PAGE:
Innovative process for iron and arsenic removal from water
In Bangladesh, groundwater is predominantly used as drinking water. The high iron content in the water causes it to turn red and taste bad. Even worse is arsenic, which is also contained in the groundwater and which can neither be seen nor tasted, and which is one of the strongest poisons. Levels in Bangladesh and many parts of the world often exceed WHO recommendations of 10 µg/l many times over. For this reason, groundwater should not be drunk without treatment.
The removal of iron and arsenic from groundwater is actually technically very simple. In Bangladesh, the SIDKO and SONO filters work on a two-stage principle. First, iron is oxidized and thus precipitated, and then the arsenic adsorbs to filter media. The method is simple and functional, but has the disadvantage that the process is very slow, so very large filters are needed and/or only small amounts of water can be cleaned. In the case of SIDKO filters, this is only about 1,000 L per day, despite the considerable size of the systems (reference to page). SONO and SIKDO operate with outdated technology, are difficult to maintain and are far too expensive due to their short service life. Therefore, AGAPE e.V. has developed its own household filters in cooperation with the Institute of Geosciences at the University of Heidelberg (GEOW).
In another collaboration with GEOW, we have tried an innovative technique - electrocoagulation. In this process, very low electric current (max. 12.6 mA) is applied to iron plates immersed in the water to be treated. The current dissolves iron from the plates and chemical iron complexes are formed as flakes, which take arsenic with them and sink to the bottom very quickly. The clear water is arsenic-free. At the same time, other substances such as iron, manganese and phosphorus are removed, which have a negative effect on taste, appearance or also on health in higher levels.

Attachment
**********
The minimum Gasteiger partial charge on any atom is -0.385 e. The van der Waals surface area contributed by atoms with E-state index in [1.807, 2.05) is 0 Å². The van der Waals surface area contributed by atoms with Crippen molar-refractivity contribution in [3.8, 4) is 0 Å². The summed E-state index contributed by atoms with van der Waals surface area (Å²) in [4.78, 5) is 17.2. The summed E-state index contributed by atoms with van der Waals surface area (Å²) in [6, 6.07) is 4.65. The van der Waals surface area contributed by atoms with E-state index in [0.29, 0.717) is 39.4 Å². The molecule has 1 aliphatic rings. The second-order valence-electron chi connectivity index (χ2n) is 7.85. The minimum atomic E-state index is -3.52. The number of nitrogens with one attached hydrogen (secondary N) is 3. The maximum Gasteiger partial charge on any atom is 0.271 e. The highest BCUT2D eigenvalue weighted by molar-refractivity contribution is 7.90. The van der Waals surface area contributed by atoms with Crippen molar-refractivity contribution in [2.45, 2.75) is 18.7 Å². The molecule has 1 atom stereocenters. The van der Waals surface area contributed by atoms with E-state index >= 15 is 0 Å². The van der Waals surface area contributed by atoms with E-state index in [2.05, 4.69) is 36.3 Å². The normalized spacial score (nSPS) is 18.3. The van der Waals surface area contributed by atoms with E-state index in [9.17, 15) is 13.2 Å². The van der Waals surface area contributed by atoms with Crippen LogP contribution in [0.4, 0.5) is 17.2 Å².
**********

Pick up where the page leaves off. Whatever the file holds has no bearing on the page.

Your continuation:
The process was successfully tested in the laboratory as part of a master's thesis (M.Sc. Daniel Müller, GEOW). All basic conditions and end substances were examined to ensure that no other substances harmful to health are produced during the process. Electricity and water, aren't they mutually exclusive or dangerous? No, the amount of current used was below the safety extra-low voltage in all tests. One could even touch the electrodes or reach into the water without hesitation during operation.
Figure 1: Experimental setup of the flow-through treatment This compact plant setup can replace the SIDKO filters in Bangladesh in the future (source: www. geow.uni-heidelberg.de).
We then tested the process under real conditions in Hamburg, since use in Bangladesh is not possible for the time being due to Corona. There is a groundwater damage case with more than 14,000 µg/l arsenic, i.e. more than 50-100 times higher than in Bangladesh. With the method, even such high levels of arsenic could be completely removed within a few hours. This clearly demonstrates the high efficiency of the method and suggests that it is suitable for Bangladeshi conditions.
Fig. 2: Test setup in a barrel. This plant setup is to be used on a test basis in Bangladesh in 2021 to treat the entire daily water consumption for families. (Source: www. geow.uni-heidelberg.de): When electricity is applied, iron dissolves from the metal plates and forms large solid flakes with the pollutants, which settle quickly. The water is free of arsenic and heavy metals.
Both prototypes are ready and waiting to be shipped to Bangladesh. Our plan for 2021 is to supply at least 50 households with such barrel systems and two schools with the flow-through system. The production of the systems is very simple and cheap and shall be done in Bangladesh from now on.